In another welcome decision for employers, the Ontario Court of Appeal in Battiston v. Microsoft Canada Inc., 2021 ONCA 727 ("Battiston") overturned a Superior Court decision which found that an employer failed to provide adequate notice of a termination provision in a stock award agreement, such that the employee was entitled to receive continued vesting of his stock option awards throughout his 24 month reasonable notice period.
The employee in Battiston was employed by Microsoft for almost 23 years when he was terminated without cause, shortly after fiscal year end. In addition to his base salary and benefits, the employee was entitled to stock awards pursuant to the terms of governing stock award agreements which he received over the course of 16 years. These agreements provided that any unvested stock awards would not vest in the event of termination of employment for any reason.
Each year, Microsoft provided notice of the stock awards by email. These emails typically read as follows:
Congratulations on your recent stock award! To accept this stock award, please go to My Rewards and complete the online acceptance process. A record will be saved indicating that you have read, understood and accepted the stock award agreement and the accompanying Plan documents. Please note that failure to read and accept the stock award and the Plan documents may prevent you from receiving shares from this stock award in the future.
Each year, on receipt of the above notice of his stock award, the employee clicked a box confirming that he had read, understood, and accepted the agreement.
Relying on the termination provisions in the award agreements, and the above notification and acceptance, Microsoft took the position that following his termination the employee was no longer entitled to the vesting of any granted but unvested stock awards. Conversely, the employee testified at trial that he did not read the agreements due to their length, did not know about the termination provisions which were not brought to his attention, and therefore thought he was entitled to unvested stock awards in the event he was terminated from employment. He further argued that the termination provisions in the stock award agreements were harsh, onerous, and unenforceable as Microsoft did not bring them to his attention.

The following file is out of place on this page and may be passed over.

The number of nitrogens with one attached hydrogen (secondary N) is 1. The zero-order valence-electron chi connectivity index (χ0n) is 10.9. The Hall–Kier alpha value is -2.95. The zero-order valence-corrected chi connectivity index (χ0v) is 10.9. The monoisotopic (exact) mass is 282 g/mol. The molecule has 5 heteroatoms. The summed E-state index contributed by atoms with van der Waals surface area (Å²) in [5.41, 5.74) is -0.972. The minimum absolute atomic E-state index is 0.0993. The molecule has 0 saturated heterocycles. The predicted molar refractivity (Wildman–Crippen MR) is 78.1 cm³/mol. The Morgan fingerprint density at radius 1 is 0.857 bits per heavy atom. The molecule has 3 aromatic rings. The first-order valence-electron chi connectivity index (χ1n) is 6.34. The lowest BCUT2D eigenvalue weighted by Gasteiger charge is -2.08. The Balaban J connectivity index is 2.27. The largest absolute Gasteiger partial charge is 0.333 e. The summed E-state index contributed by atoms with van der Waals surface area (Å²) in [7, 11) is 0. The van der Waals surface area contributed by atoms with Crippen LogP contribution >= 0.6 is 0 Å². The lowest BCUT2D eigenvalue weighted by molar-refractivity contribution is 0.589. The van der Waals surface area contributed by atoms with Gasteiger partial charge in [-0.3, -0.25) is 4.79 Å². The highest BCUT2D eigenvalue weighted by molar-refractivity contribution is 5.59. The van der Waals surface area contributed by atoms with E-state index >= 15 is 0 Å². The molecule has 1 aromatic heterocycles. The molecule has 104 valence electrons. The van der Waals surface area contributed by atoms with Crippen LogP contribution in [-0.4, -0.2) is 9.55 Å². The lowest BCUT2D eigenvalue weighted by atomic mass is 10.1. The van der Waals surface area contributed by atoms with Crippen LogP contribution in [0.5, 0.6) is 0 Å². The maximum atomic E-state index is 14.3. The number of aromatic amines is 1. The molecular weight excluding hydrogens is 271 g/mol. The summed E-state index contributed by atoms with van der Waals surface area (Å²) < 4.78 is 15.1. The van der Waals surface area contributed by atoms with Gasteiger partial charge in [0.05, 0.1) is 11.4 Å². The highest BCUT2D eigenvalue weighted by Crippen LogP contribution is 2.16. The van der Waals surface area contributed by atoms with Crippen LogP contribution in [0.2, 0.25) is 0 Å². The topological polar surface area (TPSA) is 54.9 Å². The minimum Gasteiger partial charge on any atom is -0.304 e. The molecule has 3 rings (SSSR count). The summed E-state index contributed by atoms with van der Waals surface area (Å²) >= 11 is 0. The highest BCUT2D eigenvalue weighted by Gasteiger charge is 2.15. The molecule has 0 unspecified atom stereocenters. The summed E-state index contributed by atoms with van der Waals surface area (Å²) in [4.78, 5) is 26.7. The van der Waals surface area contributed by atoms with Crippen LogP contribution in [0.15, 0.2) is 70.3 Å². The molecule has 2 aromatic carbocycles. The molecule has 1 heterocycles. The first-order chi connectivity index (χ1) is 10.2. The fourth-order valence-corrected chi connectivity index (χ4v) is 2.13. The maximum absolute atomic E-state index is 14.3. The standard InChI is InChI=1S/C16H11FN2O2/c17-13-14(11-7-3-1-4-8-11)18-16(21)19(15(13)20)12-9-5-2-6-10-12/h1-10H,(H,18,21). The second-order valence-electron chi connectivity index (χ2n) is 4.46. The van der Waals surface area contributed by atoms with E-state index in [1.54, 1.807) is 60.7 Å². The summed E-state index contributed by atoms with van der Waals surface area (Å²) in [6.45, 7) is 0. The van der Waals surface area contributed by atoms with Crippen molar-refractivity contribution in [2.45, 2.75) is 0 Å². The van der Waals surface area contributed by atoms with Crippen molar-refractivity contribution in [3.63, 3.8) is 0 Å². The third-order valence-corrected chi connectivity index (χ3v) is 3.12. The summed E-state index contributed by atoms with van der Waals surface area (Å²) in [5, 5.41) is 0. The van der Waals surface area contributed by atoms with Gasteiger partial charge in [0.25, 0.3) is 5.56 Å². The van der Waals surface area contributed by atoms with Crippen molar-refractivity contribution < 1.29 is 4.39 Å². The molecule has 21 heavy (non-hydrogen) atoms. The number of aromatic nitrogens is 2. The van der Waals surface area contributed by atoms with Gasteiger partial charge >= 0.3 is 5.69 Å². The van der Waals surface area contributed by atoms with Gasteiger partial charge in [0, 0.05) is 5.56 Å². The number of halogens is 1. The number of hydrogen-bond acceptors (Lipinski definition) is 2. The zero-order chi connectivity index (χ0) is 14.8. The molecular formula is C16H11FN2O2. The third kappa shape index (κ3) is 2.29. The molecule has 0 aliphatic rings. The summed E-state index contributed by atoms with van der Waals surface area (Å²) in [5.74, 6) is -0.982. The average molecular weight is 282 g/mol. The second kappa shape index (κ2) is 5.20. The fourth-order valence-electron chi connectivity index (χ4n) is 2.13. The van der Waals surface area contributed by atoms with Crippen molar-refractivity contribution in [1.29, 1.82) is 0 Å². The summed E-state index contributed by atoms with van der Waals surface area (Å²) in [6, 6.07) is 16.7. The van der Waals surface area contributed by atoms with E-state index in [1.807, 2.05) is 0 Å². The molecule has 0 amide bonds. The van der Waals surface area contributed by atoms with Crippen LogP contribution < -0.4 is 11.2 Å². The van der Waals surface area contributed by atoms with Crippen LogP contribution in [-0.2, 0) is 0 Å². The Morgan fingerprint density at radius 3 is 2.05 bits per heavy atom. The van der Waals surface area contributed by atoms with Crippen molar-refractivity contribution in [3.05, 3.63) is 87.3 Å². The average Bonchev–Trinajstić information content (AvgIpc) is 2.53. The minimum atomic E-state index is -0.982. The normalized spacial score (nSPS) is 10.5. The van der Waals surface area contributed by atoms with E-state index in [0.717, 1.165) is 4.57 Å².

Superior Court Decision
Despite finding that the contractual termination provisions in the stock award agreements unambiguously excluded the employee's rights to unvested stock awards during his reasonable notice period, the trial judge found the employee to be entitled to damages in lieu of his stock awards that would have vested during such period. In reaching this conclusion, the trial judge agreed with the employee that the contractual limitation of entitlements upon termination was unenforceable because the employer failed to sufficiently draw these "harsh" and "oppressive" provisions to his attention. The trial judge specifically stated that Microsoft's email communications that accompanied the notice of the stock awards did not "amount to reasonable measures to draw the termination provisions to [the employee's] attention."
Court of Appeal Decision
In a surprisingly brief decision, the Court of Appeal found that the trial judge erred in finding that the employee did not receive sufficient notice of the termination provision. In making this finding the Court of Appeal noted the following facts:
- For 16 years the employee expressly agreed to the terms of the agreement.
- The employee made a conscious decision not to read the agreement despite indicating that he did read it by clicking the box confirming such.
- By misrepresenting his assent to the employer, the employee put himself in a better position than an employee who did not misrepresent, thereby taking advantage of his own wrong.
In light of the foregoing, the Court of Appeal overturned the trial judge's decision as it related to the vesting of stock option awards during the reasonable notice period.
Impact & Action
It is important to note, in the context of incentive compensation plans, that Battiston does not change that (i) termination provisions must be clear and unambiguous in order to be enforceable (for further discussion see here and here), and (ii) an employer must provide notice of such terms to its employees. Helpfully, employers now have some guidance as to what form of notice will be sufficient for these purposes. This guidance is particularly useful for employers using email and/or web-based platforms for administering incentive compensation plans, as has become increasingly common.
Given the continuing notice requirement, we continue to encourage employers to put in place reasonable measures to draw termination (and other onerous) provisions to the attention of employees when offering incentive compensation and circulating grant agreements. Employers may wish to consider having employees initial (or electronically click to accept) relevant sections of the plan/agreement, providing FAQs about the relevant plans, and offering information sessions.
Should you have any questions regarding the impact of the Battiston decision on your business or the implementation of incentive compensation plans, please do not hesitate to contact a member of the Employment & Labour Group.
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